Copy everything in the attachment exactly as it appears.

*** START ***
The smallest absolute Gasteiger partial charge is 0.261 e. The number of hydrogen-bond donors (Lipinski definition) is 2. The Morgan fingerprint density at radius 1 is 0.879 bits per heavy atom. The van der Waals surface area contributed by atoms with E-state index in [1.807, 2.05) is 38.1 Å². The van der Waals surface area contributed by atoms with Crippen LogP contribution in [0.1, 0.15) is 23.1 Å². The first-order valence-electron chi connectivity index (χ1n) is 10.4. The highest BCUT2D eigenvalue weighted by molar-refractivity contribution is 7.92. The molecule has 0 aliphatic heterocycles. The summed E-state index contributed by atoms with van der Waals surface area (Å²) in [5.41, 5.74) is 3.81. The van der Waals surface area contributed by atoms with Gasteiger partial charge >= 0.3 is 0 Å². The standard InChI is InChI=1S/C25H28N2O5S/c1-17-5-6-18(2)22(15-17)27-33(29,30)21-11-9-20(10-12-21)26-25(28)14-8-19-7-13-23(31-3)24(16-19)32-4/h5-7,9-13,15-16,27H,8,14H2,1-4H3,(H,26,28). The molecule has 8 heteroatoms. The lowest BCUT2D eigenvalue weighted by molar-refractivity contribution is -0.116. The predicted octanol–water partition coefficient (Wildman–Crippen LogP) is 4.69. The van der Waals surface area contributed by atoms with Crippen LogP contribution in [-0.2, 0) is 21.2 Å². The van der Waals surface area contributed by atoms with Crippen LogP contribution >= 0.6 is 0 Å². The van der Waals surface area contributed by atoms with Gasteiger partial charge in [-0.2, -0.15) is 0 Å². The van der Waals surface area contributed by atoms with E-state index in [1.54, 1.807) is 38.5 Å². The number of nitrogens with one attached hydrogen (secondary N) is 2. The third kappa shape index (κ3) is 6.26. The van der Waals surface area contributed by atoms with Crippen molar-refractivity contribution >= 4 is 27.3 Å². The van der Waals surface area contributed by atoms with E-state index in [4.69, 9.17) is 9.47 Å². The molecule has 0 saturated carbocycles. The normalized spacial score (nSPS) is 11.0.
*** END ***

The smallest absolute Gasteiger partial charge is 0.261 e. The number of hydrogen-bond donors (Lipinski definition) is 2. The Morgan fingerprint density at radius 1 is 0.879 bits per heavy atom. The van der Waals surface area contributed by atoms with E-state index in [1.807, 2.05) is 38.1 Å². The van der Waals surface area contributed by atoms with Crippen LogP contribution in [0.1, 0.15) is 23.1 Å². The first-order valence-electron chi connectivity index (χ1n) is 10.4. The highest BCUT2D eigenvalue weighted by molar-refractivity contribution is 7.92. The molecule has 0 aliphatic heterocycles. The summed E-state index contributed by atoms with van der Waals surface area (Å²) in [5.41, 5.74) is 3.81. The van der Waals surface area contributed by atoms with Gasteiger partial charge >= 0.3 is 0 Å². The standard InChI is InChI=1S/C25H28N2O5S/c1-17-5-6-18(2)22(15-17)27-33(29,30)21-11-9-20(10-12-21)26-25(28)14-8-19-7-13-23(31-3)24(16-19)32-4/h5-7,9-13,15-16,27H,8,14H2,1-4H3,(H,26,28). The molecule has 8 heteroatoms. The lowest BCUT2D eigenvalue weighted by molar-refractivity contribution is -0.116. The predicted octanol–water partition coefficient (Wildman–Crippen LogP) is 4.69. The van der Waals surface area contributed by atoms with Crippen LogP contribution in [-0.2, 0) is 21.2 Å². The van der Waals surface area contributed by atoms with Crippen LogP contribution >= 0.6 is 0 Å². The van der Waals surface area contributed by atoms with Gasteiger partial charge in [-0.2, -0.15) is 0 Å². The van der Waals surface area contributed by atoms with E-state index in [1.54, 1.807) is 38.5 Å². The number of nitrogens with one attached hydrogen (secondary N) is 2. The third kappa shape index (κ3) is 6.26. The van der Waals surface area contributed by atoms with Crippen molar-refractivity contribution >= 4 is 27.3 Å². The van der Waals surface area contributed by atoms with E-state index in [4.69, 9.17) is 9.47 Å². The molecule has 0 saturated carbocycles. The normalized spacial score (nSPS) is 11.0.